Address Cégep de Sherbrooke, 475 rue du Cégep, Sherbrooke, Canada J1E 4K1; aubema(at)gmail.com  
  Corporate Author Thesis  
  Publisher Elsevier Place of Publication Editor  
  Language English Summary Language English Original Title  
  Series Editor Series Title Abbreviated Series Title  
  Series Volume Series Issue Edition  
  ISSN 0022-4073 ISBN Medium  
  Area Expedition Conference  
  Notes Approved no  
  Call Number IDA @ john @ Serial 1351  
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Author (up) Aubé, M.; Marseille, C.; Farkouh, A.; Dufour, A.; Simoneau, A.; Zamorano, J.; Roby, J.; Tapia, C. url  doi
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  Title Mapping the Melatonin Suppression, Star Light and Induced Photosynthesis Indices with the LANcube Type Journal Article
  Year 2020 Publication Remote Sensing Abbreviated Journal Remote Sensing  
  Volume 12 Issue 23 Pages 3954  
  Keywords Instrumentation; artificial light at night; intrusive light; direct light pollution; radiometry; multispectral; multiangular; Melatonin Suppression Index; Star Light Index; spectroscopy; measurement; synthetic photometry  
  Abstract Increased exposure to artificial light at night can affect human health including disruption of melatonin production and circadian rhythms which can extend to increased risks of hormonal cancers and other serious diseases. In addition, multiple negative impacts on fauna and flora are well documented, and it is a matter of fact that artificial light at night is a nuisance for ground-based astronomy. These impacts are frequently linked to the colour of the light or more specifically to its spectral content. Artificial light at night is often mapped by using spaceborne sensors, but most of them are panchromatic and thus insensitive to the colour. In this paper, we suggest a method that allows high-resolution mapping of the artificial light at night by using ground-based measurements with the LANcube system. The newly developed device separates the light detected in four bands (Red, Green, Blue and Clear) and provides this information for six faces of a cube. We found relationships between the LANcube’s colour ratios and (1) the Melatonin Suppression Index, (2) the StarLight Index and (3) the Induced Photosynthesis Index. We show how such relationships combined with data acquisition from a LANcube positioned on the top of a car can be used to produce spectral indices maps of a whole city in a few hours.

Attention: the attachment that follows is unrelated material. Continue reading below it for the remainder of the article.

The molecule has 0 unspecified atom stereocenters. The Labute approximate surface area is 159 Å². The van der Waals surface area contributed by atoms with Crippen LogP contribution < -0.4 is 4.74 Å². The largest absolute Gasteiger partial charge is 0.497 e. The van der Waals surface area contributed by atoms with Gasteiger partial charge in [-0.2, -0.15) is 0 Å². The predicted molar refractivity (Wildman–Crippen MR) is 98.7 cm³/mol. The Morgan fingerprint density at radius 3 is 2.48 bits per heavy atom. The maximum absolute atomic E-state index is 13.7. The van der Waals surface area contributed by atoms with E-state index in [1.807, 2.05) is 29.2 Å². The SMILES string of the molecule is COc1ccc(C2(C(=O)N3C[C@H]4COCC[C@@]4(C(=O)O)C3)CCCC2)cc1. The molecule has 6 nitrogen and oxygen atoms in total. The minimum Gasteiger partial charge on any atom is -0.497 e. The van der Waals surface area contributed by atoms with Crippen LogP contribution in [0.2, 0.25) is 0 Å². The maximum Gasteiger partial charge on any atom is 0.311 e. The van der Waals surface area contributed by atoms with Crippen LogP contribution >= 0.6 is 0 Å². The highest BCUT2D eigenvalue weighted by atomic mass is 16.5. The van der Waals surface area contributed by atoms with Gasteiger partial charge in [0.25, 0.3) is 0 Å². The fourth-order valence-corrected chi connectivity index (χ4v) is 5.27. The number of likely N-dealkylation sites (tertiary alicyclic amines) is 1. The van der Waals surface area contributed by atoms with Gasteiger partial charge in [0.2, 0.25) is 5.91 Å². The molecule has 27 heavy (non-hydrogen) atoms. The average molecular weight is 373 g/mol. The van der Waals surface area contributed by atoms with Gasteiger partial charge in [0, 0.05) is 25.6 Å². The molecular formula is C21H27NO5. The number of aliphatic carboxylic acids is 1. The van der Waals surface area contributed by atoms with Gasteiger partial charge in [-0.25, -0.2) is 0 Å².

Address Cégep de Sherbrooke, Département de Géomatique Appliquée, Université de Sherbrooke, Sherbrooke, QC J1E 4K1, Canada; martin.aube ( at ) cegepsherbrooke.qc.ca  
  Corporate Author Thesis  
  Publisher MDPI Place of Publication Editor  
  Language English Summary Language English Original Title  
  Series Editor Series Title Abbreviated Series Title  
  Series Volume Series Issue Edition  
  ISSN 2072-4292 ISBN Medium  
  Area Expedition Conference  
  Notes Approved no  
  Call Number IDA @ john @ Serial 3304  
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Author (up) Aubé, M.; Simoneau, A.; Muñoz-Tuñón, C.; Díaz-Castro, J.; Serra-Ricart, M. url  doi
openurl 
  Title Restoring the night sky darkness at Observatorio del Teide: First application of the model Illumina version 2 Type Journal Article
  Year 2020 Publication Monthly Notices of the Royal Astronomical Society Abbreviated Journal  
  Volume 497 Issue 3 Pages 2501-2516  
  Keywords Skyglow; Teide Observatory; Tenerife; Spain; modeling; Illumina; numerical methods